A delegation of Cuban doctors and health practitioners at Livingstone Hospital. Picture: Werner Hills
A delegation of Cuban doctors and health practitioners at Livingstone Hospital. Picture: Werner Hills

SA’s fascination with Cuba continues.

There are Cuban doctors working in SA hospitals. Defence force personnel have apparently had unspecified military training in Cuba — which, among other things, involved sending one of the air force’s few remaining C-130 Hercules transport aircraft on a costly courier job to Havana last year to pick up some of their kit. The names of more than 2,000 Cubans, killed in Angola between 1975 and 1989, are on the memorial wall at Freedom Park in Pretoria.

Now 24 Cuban water engineers, who have been here since August, are on a R64m mission to fix SA’s water infrastructure.

That we are only hearing about it now gives off the same sort of pungency as a bunged-up sewage pipe.

The doctors came because Cuba once had one of the best health-care systems in the world. The soldiers came to fight.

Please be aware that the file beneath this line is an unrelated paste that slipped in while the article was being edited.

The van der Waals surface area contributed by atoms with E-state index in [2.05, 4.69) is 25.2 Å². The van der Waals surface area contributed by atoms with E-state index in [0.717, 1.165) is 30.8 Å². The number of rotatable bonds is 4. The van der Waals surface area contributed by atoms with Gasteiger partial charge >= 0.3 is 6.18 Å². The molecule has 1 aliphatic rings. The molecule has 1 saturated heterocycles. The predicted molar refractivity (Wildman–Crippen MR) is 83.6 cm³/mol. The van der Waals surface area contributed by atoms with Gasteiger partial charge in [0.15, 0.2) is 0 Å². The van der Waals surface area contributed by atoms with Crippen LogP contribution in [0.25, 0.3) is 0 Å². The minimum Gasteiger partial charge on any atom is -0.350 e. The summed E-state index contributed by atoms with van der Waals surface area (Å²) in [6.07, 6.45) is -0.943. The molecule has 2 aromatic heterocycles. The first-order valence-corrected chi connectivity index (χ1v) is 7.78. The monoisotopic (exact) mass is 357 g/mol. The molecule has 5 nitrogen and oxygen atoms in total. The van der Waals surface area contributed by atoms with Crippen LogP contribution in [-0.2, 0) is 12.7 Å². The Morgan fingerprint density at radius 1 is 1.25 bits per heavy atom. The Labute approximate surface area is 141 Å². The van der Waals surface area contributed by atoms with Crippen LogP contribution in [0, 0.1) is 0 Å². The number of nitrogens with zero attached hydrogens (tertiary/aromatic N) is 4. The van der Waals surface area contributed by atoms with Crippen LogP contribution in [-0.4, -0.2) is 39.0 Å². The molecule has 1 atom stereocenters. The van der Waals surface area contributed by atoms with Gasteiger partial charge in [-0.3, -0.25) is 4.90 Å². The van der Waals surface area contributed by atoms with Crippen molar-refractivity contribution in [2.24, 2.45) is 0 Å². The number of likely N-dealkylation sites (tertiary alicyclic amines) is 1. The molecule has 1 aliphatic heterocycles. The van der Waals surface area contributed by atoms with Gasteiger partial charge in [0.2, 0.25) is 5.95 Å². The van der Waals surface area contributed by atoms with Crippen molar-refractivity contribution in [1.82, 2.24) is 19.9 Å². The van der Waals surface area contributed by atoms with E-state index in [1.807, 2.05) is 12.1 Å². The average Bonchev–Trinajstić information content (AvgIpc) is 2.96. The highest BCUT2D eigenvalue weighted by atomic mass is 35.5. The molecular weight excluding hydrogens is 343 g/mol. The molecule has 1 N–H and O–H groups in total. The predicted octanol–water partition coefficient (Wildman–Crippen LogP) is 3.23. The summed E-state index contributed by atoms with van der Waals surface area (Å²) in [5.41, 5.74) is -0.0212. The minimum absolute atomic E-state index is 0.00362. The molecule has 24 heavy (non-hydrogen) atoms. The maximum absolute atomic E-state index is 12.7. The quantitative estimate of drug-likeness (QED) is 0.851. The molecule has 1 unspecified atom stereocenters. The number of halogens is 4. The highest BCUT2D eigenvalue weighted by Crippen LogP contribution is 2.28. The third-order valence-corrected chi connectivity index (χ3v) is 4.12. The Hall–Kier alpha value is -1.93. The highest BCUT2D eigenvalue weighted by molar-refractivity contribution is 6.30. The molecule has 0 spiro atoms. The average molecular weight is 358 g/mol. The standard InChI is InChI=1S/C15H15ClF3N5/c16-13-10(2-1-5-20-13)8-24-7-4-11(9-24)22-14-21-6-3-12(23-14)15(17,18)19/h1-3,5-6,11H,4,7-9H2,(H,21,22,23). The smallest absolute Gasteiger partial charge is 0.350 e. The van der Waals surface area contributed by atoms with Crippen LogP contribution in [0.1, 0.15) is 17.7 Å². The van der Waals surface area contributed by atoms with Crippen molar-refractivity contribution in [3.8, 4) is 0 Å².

But why the engineers, when there are hundreds of unemployed SA water engineers scratching for work?

Cuba is also in the grip of a prolonged water crisis. The government wants desalination plants, while the country’s national hydraulic programme has been extended until 2030 to build such vital things as wastewater treatment plants.

Nearly half of Cuba’s drinking water is lost through leaky pipes. Trinidad, a sizable town in the centre, has only two hours of running water every five days, according to Euronews. Cubans are now used to the sight of tanker trucks bringing them drinking water.

Perhaps the Cuban water engineers are here to offer practical lessons in what to do when the water infrastructure implodes. In which case, be afraid, be very afraid.

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